Fender engineer Tim Shaw, who developed the new wide-band pickups and who delves into the nitty-gritty of these matters, asserts that CuNiFe is an indispensable component of the acoustic signature of a broadband, a material with individual properties that are highly audible and recognizable. “As a designer, we almost can’t work with an entirely different magnetic family,” Shaw says. “It’s like having a new scale or a set of strings to play with. Even when the CuNiFe is outdone, it (retains) definition and a very cool and musical finish. This has been a huge inspiration for me.”

Although Shaw takes broadly sticking to the original formula, he expressed them to accommodate the extreme ranges of what he had heard in many ancient samples. His team made another important decision regarding authenticity that pays audio dividends here using the 1-megapotentiometers used by Fender in the early 1970s. While people like Shaw care less about the taper of the 1 mega-pots (it’s noticeably less smooth), they’re noticeably brighter than the 500,000 pots when the guitar tone and volume are open wide. Some players love the PAF-like output you get from 500,000 bets. Others find 1 megabyte pots to be the key to making wide range sound distinctive and vibrant. After a few days of using the American Vintage II version of the ’72 Thinline Telecaster, I tend to agree with the latter camp.

alive and kicked

Playing the American Vintage II Telecaster Thinline straight into a clean loud subwoofer, it’s easy to hear how inspiring Lover’s vision was. Picking up the Thinline bridge feels like a single coil remote transmitter that assembles without adding an ounce of fat. The upper limb is clear, stinging, and toothed. And although the low strings have an enhanced sense of mass when compared to a single-coil broadcast station, they still ring like Bakersfield in a bottle. This harmonic profile means the 72’s thin line doesn’t really elevate the low and mid-low in a mix, but it can still drive a subwoofer deliciously and create a sense of added heft and explosive excitement. The pickup at the neck also balances mass and detail with grace. Both trucks make noises that I looked for in Les Pauls and never found them. I suspect Seth Lover will be tickled.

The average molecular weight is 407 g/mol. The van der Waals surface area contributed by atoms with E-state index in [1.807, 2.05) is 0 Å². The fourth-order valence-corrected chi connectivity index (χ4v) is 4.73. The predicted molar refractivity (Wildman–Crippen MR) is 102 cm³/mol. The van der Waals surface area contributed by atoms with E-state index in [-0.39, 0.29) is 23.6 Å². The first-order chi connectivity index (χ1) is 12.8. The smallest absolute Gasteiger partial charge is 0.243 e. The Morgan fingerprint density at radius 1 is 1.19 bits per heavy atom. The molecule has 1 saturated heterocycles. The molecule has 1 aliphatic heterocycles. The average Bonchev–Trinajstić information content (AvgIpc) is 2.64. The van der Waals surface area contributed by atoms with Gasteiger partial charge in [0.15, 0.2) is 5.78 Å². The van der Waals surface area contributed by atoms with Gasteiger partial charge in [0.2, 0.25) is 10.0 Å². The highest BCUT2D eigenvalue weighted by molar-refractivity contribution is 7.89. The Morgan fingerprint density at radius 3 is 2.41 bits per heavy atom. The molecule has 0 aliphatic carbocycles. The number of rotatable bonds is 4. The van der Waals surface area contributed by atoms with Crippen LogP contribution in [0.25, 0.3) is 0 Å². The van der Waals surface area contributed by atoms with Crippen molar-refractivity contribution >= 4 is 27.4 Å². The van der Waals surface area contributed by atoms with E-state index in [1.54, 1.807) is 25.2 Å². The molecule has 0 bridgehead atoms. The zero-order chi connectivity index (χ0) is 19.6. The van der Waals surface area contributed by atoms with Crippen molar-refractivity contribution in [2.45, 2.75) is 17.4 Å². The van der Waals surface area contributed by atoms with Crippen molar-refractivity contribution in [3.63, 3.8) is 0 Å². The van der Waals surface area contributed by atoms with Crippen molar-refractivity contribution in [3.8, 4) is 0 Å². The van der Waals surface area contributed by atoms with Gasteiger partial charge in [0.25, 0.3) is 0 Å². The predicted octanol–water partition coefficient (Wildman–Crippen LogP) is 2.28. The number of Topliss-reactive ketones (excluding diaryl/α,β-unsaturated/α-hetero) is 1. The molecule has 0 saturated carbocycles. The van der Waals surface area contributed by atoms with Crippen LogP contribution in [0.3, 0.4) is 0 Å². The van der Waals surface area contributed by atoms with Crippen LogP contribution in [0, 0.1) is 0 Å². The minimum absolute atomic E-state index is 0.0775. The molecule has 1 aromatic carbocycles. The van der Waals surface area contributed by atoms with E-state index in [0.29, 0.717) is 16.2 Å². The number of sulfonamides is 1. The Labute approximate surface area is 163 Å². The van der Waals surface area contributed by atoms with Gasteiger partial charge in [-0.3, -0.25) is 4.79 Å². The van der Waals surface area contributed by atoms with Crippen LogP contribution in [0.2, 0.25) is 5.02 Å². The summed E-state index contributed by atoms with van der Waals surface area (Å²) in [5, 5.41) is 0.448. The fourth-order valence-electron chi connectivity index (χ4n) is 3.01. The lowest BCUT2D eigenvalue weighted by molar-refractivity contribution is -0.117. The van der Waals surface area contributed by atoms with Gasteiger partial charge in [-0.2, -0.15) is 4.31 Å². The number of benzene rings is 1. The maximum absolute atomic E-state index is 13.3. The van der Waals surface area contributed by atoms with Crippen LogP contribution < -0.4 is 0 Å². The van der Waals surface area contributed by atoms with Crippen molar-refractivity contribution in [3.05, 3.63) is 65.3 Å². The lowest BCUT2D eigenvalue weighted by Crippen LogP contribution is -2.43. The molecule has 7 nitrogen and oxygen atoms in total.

Don’t be afraid to break up

Pickups weren’t the only deviations from design standards that marked the Thin Line 72. The first Thinline Telecaster, which appeared in 1969, was brainwashed by Roger Rossmaisl, best known for designing Rickenbacker 300 series guitars, among others, before Moving on to Fender and envisioning Coronado, Montego, and the company’s sound line in the mid-1960s. . To create a thinner, lighter, semi-hollow line, Rossmaisl adopted a construction technique he had developed for Rickenbacker: routing the acoustic chambers from a solid section of ash, then covering the back of the guitar with a thinner section of wood. On the new American Vintage II version, the ash body is made of two solid ash sections glued together at the guitar’s centerline. Because boring beetles endanger ash trees, visually perfect specimens of wood are unavailable these days. As a result, the grain in the two sections that make up our review guitar is less than perfectly matched. However, the natural blond brown is beautiful and represents a beautiful visual link between the first Blackguard Telecaster and this more disjointed variation of the model.